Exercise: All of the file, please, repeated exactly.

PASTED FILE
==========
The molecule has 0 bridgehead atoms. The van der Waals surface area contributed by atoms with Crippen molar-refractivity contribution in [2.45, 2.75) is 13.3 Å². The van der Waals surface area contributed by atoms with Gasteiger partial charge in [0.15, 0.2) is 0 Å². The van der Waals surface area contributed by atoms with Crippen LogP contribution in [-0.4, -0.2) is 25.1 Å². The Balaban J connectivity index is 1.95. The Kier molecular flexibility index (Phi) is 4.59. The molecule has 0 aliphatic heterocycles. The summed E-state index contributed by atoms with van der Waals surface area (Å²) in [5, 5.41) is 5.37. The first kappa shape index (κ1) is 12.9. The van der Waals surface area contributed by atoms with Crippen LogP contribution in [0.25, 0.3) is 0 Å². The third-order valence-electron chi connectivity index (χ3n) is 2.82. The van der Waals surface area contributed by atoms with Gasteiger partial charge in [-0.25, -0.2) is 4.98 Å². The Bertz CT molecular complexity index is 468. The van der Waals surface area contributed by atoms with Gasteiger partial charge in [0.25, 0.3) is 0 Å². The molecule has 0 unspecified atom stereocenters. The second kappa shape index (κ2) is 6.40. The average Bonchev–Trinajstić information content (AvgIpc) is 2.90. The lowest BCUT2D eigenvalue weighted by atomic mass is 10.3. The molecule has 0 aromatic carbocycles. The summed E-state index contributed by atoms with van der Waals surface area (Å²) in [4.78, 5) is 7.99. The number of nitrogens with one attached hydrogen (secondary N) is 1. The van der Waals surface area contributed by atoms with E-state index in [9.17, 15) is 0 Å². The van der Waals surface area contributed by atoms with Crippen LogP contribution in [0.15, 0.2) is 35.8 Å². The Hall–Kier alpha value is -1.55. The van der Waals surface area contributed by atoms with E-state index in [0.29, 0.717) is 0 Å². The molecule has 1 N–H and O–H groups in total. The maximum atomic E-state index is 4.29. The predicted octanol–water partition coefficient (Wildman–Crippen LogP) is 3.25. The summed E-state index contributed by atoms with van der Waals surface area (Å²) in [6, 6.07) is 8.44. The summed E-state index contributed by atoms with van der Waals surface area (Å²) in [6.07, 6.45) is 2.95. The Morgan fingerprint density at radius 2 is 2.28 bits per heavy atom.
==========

The molecule has 0 bridgehead atoms. The van der Waals surface area contributed by atoms with Crippen molar-refractivity contribution in [2.45, 2.75) is 13.3 Å². The van der Waals surface area contributed by atoms with Gasteiger partial charge in [0.15, 0.2) is 0 Å². The van der Waals surface area contributed by atoms with Crippen LogP contribution in [-0.4, -0.2) is 25.1 Å². The Balaban J connectivity index is 1.95. The Kier molecular flexibility index (Phi) is 4.59. The molecule has 0 aliphatic heterocycles. The summed E-state index contributed by atoms with van der Waals surface area (Å²) in [5, 5.41) is 5.37. The first kappa shape index (κ1) is 12.9. The van der Waals surface area contributed by atoms with Crippen LogP contribution in [0.25, 0.3) is 0 Å². The third-order valence-electron chi connectivity index (χ3n) is 2.82. The van der Waals surface area contributed by atoms with Gasteiger partial charge in [-0.25, -0.2) is 4.98 Å². The Bertz CT molecular complexity index is 468. The van der Waals surface area contributed by atoms with Gasteiger partial charge in [0.25, 0.3) is 0 Å². The molecule has 0 unspecified atom stereocenters. The second kappa shape index (κ2) is 6.40. The average Bonchev–Trinajstić information content (AvgIpc) is 2.90. The lowest BCUT2D eigenvalue weighted by atomic mass is 10.3. The molecule has 0 aromatic carbocycles. The summed E-state index contributed by atoms with van der Waals surface area (Å²) in [4.78, 5) is 7.99. The number of nitrogens with one attached hydrogen (secondary N) is 1. The van der Waals surface area contributed by atoms with E-state index in [9.17, 15) is 0 Å². The van der Waals surface area contributed by atoms with Crippen LogP contribution in [0.15, 0.2) is 35.8 Å². The Hall–Kier alpha value is -1.55. The van der Waals surface area contributed by atoms with E-state index in [0.29, 0.717) is 0 Å². The molecule has 1 N–H and O–H groups in total. The maximum atomic E-state index is 4.29. The predicted octanol–water partition coefficient (Wildman–Crippen LogP) is 3.25. The summed E-state index contributed by atoms with van der Waals surface area (Å²) in [6, 6.07) is 8.44. The summed E-state index contributed by atoms with van der Waals surface area (Å²) in [6.07, 6.45) is 2.95. The Morgan fingerprint density at radius 2 is 2.28 bits per heavy atom.